NEW YORK — A Jewish attorney at the Central Intelligence Agency plans to file a federal lawsuit suing the agency for anti-Semitism, after he was placed on unpaid leave because he had contacts with Israelis and his "wealthy daddy" supported Israeli causes, his lawyer said Friday, April 9.
Adam Ciralsky, 27, has been on leave since Oct. 20, 1997, because CIA officials "were determined for improper reasons to get rid of him, because of his legitimate, and his family's legitimate, ties to Israel," his lawyer, Neal Sher, said Friday.
"Ties — meaning they visited, they support Israel, they support Jewish causes like the United Jewish Appeal, buying Israel bonds," Sher said. "If contributing to UJA and Israel Bonds makes one suspicious and questions your loyalty, then the majority of American Jews would be under suspicion," Sher told National Public Radio, which broke the story. He added that there is a "pervasive and pernicious pattern of conduct that can only be described as anti-Semitism."
CIA documents about interrogations of Ciralsky show bias by describing Prime Minister Benjamin Netanyahu as "right-wing," using the words "rich Jewish friends," and saying Ciralsky had a "wealthy daddy" who probably supports Israeli causes, according to Sher, the former director of the Justice Department's Nazi-hunting unit.
"I think that it is important that he state openly he and his family's support for the Likud Party," one document says. "He may simply be withholding on this issue, because it paints him and his family as extreme supporters of Israel's hard-liners in the Likud Party, and he wishes to avoid being seen as such a lover of Israel."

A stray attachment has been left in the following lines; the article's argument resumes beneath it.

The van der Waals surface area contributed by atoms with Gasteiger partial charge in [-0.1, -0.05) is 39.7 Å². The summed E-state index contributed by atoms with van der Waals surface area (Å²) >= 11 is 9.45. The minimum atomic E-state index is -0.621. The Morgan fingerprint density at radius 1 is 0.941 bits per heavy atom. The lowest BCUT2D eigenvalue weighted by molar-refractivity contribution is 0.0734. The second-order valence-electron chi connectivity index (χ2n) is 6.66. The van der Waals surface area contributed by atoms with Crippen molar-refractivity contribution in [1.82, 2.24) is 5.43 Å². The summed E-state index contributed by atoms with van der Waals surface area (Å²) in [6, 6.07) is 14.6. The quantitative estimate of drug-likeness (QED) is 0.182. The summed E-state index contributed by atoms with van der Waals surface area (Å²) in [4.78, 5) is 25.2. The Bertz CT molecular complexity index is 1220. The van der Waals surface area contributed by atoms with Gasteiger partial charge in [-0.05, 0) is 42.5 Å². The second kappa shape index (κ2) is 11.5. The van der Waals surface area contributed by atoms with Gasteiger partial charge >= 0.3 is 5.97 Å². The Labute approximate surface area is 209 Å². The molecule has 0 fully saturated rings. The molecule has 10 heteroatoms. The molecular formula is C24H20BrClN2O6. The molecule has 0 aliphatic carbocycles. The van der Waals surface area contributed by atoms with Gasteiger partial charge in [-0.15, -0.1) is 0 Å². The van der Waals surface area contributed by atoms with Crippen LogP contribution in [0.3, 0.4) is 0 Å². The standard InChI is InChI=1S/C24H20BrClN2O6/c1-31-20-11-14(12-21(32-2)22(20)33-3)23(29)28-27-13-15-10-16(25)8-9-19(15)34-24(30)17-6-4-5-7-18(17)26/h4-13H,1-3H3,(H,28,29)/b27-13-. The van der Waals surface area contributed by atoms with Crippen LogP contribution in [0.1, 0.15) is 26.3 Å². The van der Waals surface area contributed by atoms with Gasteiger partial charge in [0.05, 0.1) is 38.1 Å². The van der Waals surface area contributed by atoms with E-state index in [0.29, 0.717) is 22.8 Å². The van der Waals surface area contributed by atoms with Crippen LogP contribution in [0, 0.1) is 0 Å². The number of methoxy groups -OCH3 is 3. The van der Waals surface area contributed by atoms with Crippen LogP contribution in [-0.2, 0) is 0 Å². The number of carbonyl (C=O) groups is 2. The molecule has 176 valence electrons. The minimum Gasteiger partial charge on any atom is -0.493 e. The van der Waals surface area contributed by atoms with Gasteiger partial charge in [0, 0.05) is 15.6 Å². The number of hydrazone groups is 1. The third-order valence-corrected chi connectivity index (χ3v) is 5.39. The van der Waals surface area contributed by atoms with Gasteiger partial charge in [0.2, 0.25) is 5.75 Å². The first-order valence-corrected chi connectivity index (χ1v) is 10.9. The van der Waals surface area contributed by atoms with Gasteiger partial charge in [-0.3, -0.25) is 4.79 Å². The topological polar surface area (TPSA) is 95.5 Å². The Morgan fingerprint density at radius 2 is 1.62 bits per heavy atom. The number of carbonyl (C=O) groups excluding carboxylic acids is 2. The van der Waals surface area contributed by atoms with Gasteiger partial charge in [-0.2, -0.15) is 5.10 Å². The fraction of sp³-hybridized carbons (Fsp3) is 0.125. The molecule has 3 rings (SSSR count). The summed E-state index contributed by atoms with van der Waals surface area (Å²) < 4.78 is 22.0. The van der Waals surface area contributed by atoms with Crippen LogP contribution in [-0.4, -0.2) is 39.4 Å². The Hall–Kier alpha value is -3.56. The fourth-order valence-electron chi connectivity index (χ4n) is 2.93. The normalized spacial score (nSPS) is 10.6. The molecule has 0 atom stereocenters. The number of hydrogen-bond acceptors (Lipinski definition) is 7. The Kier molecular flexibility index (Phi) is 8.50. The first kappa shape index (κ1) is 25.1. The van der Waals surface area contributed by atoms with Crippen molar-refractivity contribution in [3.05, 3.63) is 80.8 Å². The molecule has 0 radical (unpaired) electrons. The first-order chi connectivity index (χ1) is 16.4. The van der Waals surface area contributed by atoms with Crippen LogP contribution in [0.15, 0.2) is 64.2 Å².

The CIA was quick to deny the charges. Director George Tenet issued a statement saying that the agency has examined the allegations of anti-Semitism and found nothing to substantiate them. "I will not tolerate anti-Semitism or any other form of discrimination at the agency," Tenet said. "Anti-Semitism is repugnant to me and to all that our agency and our country stand for."
Three former CIA directors, including John Deutsch, signed a joint statement saying that Ciralsky's allegations were "completely inconsistent with everything we know about the CIA." In a separate statement, Deutsch said, "I am Jewish and during my entire experience with the CIA, since the time I first came into contact with it in 1975 throughout my tenure as [director], which concluded in 1997, I never encountered any hint of anti-Semitism at any point."
Abraham Foxman, director of the Anti-Defamation League, told the Associated Press that he was concerned by the language in some of the CIA memos, but did not believe the agency was institutionally anti-Semitic.
Ciralsky had failed polygraph questions about his contacts with Israelis — referring to his failure to disclose that his high school Hebrew teacher was Israeli — or that, on a trip to Israel as a teen, the guide was Israeli, a source told NPR.
Ciralsky, the son of a Milwaukee surgeon, declined to speak with reporters, because he is still technically employed by the CIA. He had been hired by the CIA's office of general counsel in December 1996 and then was to rotate to the National Security Council in December 1997 for one year. According to the internal CIA memos, which Sher provided to news agencies, "Tenet says this guy is outta here because of a lack of candor."
In another memo, a senior official wrote that Ciralsky "must be made to understand that this will not be misunderstood by CIA, for we are sophisticated and broad minded enough to understand the unique ties that bind American Jews to their brethren in Israel."